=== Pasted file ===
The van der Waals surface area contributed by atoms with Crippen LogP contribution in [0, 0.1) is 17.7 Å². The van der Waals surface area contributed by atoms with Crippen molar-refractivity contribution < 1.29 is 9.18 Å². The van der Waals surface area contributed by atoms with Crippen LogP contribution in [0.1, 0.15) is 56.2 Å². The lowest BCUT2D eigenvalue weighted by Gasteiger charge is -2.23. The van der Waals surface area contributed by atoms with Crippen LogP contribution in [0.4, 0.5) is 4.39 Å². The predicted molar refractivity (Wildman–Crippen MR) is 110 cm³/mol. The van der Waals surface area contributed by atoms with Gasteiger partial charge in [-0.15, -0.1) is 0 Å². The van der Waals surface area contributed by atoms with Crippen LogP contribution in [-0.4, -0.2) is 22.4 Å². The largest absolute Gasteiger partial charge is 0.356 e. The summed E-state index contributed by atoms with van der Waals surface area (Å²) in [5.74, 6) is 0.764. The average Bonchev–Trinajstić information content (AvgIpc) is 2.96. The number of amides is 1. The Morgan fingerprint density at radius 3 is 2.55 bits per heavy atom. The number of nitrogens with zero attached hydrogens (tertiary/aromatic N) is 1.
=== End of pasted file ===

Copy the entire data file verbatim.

The van der Waals surface area contributed by atoms with Crippen LogP contribution in [0, 0.1) is 17.7 Å². The van der Waals surface area contributed by atoms with Crippen molar-refractivity contribution < 1.29 is 9.18 Å². The van der Waals surface area contributed by atoms with Crippen LogP contribution in [0.1, 0.15) is 56.2 Å². The lowest BCUT2D eigenvalue weighted by Gasteiger charge is -2.23. The van der Waals surface area contributed by atoms with Crippen LogP contribution in [0.4, 0.5) is 4.39 Å². The predicted molar refractivity (Wildman–Crippen MR) is 110 cm³/mol. The van der Waals surface area contributed by atoms with Gasteiger partial charge in [-0.15, -0.1) is 0 Å². The van der Waals surface area contributed by atoms with Crippen LogP contribution in [-0.4, -0.2) is 22.4 Å². The largest absolute Gasteiger partial charge is 0.356 e. The summed E-state index contributed by atoms with van der Waals surface area (Å²) in [5.74, 6) is 0.764. The average Bonchev–Trinajstić information content (AvgIpc) is 2.96. The number of amides is 1. The Morgan fingerprint density at radius 3 is 2.55 bits per heavy atom. The number of nitrogens with zero attached hydrogens (tertiary/aromatic N) is 1.